· Theory application assignments generally require you to look at empirical phenomena through the lens of theory. The papers should be 3 to 3.5 pages, double-spaced, 1-inch margins, and in 12-point font, they should have a title page and references list (title page and references do not count towards the page count, APA formatted).
· Generally, the first step in a theory application assignment is to pick a theory from the textbook and make certain you understand it. For each one of your theory application assignments, theories should not repeat (use different theories ). You should be able to state the theory (the author’s main argument) in a sentence or two. Then you pick a movie/ an episode of your favorite TV show that can potentially illustrate how this theory works. Does the theorist’s key argument apply to your case? Ask yourself, what would the theory predict (“have to say”) about a particular situation.
· Theory application papers involve making a claim or argument based on theory, supported by empirical evidence. Critically analyze the central ideas and arguments advanced in both theory and media you picked (e.g. a movie), discuss commonalities, compare and contrast ideas, evaluate the assumptions or theories present in the readings, argue against the claims made in a reading, or make a point about the relationship between ideas in that reading and the chosen media. When you make a statement or a claim, ask yourself, “How do I know this?” What evidence can you use to support your claim? Be careful to identify whose views and ideas you are presenting (if you are citing the author/ movie characters or it is your original ideas).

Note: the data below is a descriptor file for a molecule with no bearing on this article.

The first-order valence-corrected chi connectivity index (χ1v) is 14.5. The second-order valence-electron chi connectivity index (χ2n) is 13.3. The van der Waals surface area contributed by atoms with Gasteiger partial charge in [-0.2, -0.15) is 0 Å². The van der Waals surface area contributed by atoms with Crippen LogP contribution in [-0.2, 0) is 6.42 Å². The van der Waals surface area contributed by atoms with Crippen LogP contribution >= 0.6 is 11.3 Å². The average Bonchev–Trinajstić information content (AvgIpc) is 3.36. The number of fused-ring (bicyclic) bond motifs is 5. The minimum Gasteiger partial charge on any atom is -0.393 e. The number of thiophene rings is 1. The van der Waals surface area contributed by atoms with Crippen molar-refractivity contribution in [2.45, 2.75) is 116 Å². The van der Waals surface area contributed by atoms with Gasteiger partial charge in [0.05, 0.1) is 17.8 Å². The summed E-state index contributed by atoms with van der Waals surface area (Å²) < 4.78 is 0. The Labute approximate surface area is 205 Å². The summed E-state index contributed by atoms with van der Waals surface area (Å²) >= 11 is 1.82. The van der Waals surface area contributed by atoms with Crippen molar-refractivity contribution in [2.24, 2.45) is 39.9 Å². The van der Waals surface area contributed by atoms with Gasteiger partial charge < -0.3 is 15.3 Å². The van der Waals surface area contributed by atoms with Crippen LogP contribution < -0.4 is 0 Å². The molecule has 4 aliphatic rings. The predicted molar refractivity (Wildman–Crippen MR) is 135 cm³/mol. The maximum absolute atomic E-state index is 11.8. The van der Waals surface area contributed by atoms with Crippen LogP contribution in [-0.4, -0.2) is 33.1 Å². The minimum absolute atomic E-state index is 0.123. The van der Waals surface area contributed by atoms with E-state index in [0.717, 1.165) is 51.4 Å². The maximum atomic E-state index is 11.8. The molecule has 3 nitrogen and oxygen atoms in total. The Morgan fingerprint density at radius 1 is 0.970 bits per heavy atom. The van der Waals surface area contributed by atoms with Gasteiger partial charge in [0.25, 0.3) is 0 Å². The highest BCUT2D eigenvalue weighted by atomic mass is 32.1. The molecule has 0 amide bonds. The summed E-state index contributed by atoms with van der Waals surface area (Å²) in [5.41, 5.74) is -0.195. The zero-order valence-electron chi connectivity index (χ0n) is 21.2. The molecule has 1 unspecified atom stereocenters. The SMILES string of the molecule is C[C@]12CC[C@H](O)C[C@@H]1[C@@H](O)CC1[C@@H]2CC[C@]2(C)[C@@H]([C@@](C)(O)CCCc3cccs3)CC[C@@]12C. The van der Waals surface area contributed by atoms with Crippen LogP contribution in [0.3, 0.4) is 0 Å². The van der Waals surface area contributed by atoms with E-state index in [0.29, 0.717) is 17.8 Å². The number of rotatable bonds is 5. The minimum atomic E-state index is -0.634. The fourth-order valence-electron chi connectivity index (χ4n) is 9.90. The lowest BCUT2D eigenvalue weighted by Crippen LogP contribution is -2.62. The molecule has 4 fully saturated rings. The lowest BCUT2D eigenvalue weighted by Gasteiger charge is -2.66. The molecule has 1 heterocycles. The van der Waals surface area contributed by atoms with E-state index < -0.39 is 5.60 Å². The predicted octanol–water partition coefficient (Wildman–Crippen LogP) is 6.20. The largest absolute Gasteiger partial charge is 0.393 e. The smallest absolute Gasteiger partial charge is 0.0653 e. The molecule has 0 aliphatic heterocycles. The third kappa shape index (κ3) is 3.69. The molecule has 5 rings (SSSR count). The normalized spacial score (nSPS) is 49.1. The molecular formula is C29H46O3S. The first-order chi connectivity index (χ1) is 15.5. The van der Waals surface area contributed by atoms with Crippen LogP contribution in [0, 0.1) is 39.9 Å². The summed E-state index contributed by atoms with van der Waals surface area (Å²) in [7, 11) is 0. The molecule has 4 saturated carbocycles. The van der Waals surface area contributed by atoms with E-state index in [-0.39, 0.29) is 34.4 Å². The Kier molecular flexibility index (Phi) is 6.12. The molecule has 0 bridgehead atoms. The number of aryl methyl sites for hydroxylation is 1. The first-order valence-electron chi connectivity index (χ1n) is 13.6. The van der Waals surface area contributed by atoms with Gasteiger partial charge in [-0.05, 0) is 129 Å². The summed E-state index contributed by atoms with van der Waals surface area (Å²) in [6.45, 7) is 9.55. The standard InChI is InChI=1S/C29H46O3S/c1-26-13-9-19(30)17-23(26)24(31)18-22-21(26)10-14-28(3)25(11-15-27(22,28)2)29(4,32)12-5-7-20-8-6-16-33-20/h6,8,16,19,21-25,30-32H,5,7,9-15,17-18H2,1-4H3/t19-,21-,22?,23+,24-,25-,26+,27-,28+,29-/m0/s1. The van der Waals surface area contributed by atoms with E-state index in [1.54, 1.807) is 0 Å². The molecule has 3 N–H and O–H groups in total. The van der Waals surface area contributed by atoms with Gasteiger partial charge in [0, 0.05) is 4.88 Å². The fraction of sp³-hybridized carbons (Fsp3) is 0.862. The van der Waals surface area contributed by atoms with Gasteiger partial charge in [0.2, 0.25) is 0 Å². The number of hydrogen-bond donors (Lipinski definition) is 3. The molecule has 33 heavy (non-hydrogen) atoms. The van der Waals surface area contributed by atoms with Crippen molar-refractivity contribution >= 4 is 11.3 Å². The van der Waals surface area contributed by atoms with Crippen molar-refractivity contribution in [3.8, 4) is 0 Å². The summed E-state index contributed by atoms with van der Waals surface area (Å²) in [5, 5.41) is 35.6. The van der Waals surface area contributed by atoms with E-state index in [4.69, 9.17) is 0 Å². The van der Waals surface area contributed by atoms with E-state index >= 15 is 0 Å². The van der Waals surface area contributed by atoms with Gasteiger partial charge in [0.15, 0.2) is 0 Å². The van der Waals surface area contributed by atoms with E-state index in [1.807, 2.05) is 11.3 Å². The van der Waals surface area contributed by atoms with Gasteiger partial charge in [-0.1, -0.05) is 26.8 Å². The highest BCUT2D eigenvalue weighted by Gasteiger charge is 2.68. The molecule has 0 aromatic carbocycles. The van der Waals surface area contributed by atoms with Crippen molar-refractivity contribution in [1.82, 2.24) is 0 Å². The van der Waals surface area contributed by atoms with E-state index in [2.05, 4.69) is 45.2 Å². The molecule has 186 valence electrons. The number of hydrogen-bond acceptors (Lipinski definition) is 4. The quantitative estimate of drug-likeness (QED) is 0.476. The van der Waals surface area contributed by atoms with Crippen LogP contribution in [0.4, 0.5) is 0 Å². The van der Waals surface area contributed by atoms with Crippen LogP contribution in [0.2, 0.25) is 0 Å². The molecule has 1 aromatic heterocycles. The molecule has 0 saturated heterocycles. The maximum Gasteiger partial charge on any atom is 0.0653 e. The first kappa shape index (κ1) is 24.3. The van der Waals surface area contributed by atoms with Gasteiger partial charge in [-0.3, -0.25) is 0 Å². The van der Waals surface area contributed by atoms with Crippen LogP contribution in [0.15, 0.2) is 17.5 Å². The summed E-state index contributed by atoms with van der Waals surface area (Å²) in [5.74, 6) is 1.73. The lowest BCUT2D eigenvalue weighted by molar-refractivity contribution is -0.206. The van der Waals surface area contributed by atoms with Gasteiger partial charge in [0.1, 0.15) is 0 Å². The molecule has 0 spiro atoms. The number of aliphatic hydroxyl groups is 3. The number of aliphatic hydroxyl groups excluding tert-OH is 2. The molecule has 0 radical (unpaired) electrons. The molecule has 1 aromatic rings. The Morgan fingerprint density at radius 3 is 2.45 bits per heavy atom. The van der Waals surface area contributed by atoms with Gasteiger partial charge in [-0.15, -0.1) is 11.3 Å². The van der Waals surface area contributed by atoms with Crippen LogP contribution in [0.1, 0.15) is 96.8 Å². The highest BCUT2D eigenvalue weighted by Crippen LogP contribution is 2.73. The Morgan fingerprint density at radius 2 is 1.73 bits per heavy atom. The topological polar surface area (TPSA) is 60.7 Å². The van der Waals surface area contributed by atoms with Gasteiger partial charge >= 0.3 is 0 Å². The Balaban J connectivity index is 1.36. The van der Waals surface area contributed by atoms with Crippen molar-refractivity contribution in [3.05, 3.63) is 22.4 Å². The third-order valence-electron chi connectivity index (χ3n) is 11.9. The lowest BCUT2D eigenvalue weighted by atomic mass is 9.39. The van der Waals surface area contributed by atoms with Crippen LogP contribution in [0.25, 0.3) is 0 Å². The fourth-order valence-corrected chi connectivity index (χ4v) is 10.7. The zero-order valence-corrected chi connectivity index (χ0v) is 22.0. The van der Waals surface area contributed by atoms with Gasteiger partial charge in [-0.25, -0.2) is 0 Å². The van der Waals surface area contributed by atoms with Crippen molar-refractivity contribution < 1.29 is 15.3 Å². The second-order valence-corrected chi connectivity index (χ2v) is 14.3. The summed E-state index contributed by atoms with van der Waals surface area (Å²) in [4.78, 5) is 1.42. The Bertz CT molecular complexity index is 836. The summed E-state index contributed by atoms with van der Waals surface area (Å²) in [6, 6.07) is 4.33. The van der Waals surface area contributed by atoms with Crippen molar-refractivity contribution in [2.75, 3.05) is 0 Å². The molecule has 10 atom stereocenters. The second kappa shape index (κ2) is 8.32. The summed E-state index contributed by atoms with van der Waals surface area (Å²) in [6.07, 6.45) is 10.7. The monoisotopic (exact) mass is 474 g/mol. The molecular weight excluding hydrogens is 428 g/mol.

· These papers are evaluated based on the extent to which points are raised and developed. Students should try to avoid (a) providing summaries of the readings, and (b) attempting to raise and adequately address too many points. Rather, students should focus on key arguments, and spend more time developing these arguments.